The People of Sparks
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|The People of Sparks|
First edition cover
|Country||United States, Canada|
|Series||The Book of Ember series|
|Genre||Children's literature, post-apocalyptic, science fiction|
|Publication date||May 25, 2004|
|Media type||Print (hardcover and paperback)|
|LC Classification||PZ7.D927 Pe 4|
|Preceded by||The City of Ember|
|Followed by||The Prophet of Yonwood|
The People of Sparks, a post-apocalyptic science fiction novel by Jeanne DuPrau that was published in 2004, and it is the second "Book of Ember" of the eponymous series, a sequel to The City of Ember, which also includes The City of Ember, The Prophet of Yonwood, and The Diamond of Darkhold. At 338 pages, it is the longest "Book of Ember" to be released.
The Playtone Company (the production company that released the City of Ember film) also purchased the rights to The People of Sparks, but after the box office failure of the first film, plans for the sequel were shelved.
Having to leave from living in an underground city for over 200 years, the 417 refugees of the city of Ember can't go back and have no idea how to survive on the surface. Wandering for three days, exhausted and hungry, they come across the village of Sparks. The people of this small village reluctantly agree to take in the refugees for 6 months, just long enough to teach them to survive on their own. They are allowed to stay in an old hotel, the Pioneer Hotel, which was once grand but has now fallen into disrepair. Most of the rooms have been picked clean of furniture prior to their arrival, making it necessary for the people of Ember to sleep on the floor. There are only 75 rooms, which averages 5 to 6 people a room.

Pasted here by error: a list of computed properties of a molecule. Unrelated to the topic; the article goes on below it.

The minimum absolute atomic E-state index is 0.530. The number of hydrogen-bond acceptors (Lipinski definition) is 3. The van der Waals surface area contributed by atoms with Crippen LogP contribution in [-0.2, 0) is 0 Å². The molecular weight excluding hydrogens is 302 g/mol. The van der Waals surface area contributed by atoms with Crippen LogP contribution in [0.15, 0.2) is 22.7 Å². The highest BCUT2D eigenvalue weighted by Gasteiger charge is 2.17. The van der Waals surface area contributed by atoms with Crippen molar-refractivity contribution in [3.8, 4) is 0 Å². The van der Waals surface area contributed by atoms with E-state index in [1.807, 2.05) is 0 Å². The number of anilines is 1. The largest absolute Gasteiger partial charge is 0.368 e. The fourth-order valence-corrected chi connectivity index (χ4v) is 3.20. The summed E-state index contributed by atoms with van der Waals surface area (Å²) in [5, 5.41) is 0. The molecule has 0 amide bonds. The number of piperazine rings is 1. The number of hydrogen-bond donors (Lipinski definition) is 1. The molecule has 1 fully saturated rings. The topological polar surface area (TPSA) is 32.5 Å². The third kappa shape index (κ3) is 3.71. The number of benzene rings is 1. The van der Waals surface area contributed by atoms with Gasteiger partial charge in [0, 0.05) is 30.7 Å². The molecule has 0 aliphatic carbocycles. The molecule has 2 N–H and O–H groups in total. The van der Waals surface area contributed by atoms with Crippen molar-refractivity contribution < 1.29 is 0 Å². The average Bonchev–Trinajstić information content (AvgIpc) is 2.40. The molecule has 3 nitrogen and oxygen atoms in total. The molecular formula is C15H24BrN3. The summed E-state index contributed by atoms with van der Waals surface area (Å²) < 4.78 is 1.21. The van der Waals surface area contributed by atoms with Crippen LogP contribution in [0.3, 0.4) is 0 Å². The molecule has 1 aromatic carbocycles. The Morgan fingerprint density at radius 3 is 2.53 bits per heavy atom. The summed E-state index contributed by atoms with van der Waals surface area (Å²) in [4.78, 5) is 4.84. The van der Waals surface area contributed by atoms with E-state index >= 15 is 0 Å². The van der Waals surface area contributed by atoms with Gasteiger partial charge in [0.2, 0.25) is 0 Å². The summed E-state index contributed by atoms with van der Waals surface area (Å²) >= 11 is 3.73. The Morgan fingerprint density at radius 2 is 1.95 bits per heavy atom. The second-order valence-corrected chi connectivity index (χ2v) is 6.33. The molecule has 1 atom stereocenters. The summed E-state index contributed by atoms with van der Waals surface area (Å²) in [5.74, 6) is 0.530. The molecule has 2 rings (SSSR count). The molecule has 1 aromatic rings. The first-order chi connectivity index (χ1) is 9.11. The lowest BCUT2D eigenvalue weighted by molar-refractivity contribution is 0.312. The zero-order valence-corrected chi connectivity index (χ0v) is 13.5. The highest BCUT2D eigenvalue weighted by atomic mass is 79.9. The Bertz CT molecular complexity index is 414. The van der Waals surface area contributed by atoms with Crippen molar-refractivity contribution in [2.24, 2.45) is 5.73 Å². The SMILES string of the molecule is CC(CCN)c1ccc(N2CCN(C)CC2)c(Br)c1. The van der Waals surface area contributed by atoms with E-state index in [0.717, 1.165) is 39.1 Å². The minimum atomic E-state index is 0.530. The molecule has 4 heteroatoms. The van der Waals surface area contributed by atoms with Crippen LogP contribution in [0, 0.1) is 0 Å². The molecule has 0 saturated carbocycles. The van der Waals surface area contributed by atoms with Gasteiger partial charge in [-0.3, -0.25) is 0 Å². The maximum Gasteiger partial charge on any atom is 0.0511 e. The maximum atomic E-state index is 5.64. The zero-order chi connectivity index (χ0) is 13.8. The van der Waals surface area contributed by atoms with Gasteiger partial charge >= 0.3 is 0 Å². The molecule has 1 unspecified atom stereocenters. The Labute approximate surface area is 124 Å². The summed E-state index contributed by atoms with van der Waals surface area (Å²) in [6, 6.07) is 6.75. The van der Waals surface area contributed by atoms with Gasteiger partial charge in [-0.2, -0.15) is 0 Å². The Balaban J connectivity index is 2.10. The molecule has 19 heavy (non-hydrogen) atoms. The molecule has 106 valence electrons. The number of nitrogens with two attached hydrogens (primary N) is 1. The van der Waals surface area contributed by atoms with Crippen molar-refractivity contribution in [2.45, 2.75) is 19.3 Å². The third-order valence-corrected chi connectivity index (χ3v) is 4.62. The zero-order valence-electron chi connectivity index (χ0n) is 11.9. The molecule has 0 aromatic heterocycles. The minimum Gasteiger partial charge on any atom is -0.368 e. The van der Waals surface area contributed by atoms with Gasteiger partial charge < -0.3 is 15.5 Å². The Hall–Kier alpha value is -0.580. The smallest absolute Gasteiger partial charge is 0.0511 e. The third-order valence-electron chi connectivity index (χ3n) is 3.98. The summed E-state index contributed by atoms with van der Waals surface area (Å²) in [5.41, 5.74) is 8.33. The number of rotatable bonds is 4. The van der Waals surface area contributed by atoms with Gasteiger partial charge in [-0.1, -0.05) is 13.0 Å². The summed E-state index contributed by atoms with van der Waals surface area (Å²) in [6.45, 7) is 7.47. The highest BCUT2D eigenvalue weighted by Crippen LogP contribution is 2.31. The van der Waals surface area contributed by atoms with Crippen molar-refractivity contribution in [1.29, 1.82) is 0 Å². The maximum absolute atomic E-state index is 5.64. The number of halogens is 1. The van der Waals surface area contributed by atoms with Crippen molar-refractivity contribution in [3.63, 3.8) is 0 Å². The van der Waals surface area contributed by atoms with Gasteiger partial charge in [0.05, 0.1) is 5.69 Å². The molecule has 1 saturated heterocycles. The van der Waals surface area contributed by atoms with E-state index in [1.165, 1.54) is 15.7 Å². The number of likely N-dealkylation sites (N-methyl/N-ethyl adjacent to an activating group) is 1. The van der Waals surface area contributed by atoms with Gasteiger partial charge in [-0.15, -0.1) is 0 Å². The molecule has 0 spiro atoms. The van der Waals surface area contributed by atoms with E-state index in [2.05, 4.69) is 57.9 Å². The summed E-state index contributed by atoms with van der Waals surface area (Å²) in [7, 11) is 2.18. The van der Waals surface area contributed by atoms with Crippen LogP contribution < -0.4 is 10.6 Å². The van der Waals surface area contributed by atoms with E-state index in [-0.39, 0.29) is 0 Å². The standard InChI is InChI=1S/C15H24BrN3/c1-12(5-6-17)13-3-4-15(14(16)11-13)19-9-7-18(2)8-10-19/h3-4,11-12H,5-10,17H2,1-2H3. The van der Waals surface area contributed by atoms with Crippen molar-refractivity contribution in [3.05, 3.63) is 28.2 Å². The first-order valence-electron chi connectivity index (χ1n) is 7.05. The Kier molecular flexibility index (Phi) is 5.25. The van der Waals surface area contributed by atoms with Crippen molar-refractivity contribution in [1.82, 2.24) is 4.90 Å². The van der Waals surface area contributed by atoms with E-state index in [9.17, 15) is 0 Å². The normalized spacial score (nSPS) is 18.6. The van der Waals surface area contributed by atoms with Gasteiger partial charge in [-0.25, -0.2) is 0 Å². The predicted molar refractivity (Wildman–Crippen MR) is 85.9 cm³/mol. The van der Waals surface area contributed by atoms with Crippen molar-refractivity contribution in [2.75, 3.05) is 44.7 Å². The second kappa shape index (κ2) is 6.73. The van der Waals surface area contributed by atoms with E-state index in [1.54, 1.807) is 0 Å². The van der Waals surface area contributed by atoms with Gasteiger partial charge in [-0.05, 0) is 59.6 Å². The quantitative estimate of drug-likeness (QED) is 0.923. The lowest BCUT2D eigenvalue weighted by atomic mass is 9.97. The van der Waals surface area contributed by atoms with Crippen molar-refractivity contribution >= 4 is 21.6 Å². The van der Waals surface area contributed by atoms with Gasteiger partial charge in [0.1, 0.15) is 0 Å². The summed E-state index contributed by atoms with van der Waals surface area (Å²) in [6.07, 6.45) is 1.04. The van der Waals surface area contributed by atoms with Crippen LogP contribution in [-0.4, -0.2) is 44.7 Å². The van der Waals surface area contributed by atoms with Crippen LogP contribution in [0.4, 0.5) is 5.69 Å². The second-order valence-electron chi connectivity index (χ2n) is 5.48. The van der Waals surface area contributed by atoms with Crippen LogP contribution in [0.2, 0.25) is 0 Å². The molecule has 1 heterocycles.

There is not enough food for everybody in Sparks, leaving a disaster for both the people of Sparks and the Emberites. The starving Emberites don't seem to know anything about the surface, and the villagers soon begin to resent having to take care of them. Lina Mayfleet, Poppy Mayfleet and Mrs. Murdo are told to live at the doctor's house, where there is a whiny boy named Torren Crane. As tensions mount a mysterious series of acts of vandalism against the people of Ember heightens the anger on both sides, until conflict seems inevitable. The people of Ember are growing restless and the people of Sparks want to get rid of them, as they are not being very civil to each other. Soon the food the Emberites are provided with is more and more unpleasant. The Emberites are unwelcome and they know it. The Emberites are told that at the end of six months they will have to leave and start their own civilization in the Empty Lands. Meanwhile, Lina leaves with a roamer who travels to old cities to find treasure, hoping to find the city she has been dreaming of and drawing. There she finds not a beautiful city like she expected, but a crumbling metropolis (Los Angeles after the disaster). She arrives back to Sparks disappointed.
The climax occurs when Sparks' leaders decide to make them leave immediately following a riot led by a man by the name of Tick Hassler. The Emberites fight back, led by Tick, but the town leaders decide to use the fabled "weapon", which turns out to be a rusty machine gun, which explodes due to lack of use, and causes town hall to catch on fire. The Emberites watch passively as the people of Sparks try to save the building, most hoping the building will burn down. But Lina decides to help the people of Sparks, upon which most of the people of Ember decide to pitch in and they all succeed in putting out the fire. As this happens, Doon Harrow sees that Torren is trapped in the burning tree by the building, rushes in, and bravely saves him before he catches on fire. This act turns around the spiral of resentment and it is discovered that it was in fact Tick Hassler, who perpetrated the acts of vandalism against the City of Ember. This results in a bright future for both the people of Ember and the people of Sparks, symbolized by Doon's rediscovery of electrical currents, partly due to a school science book describing how to create one, and Torren's light bulb, given to him by his older roamer brother, Caspar A. Crane.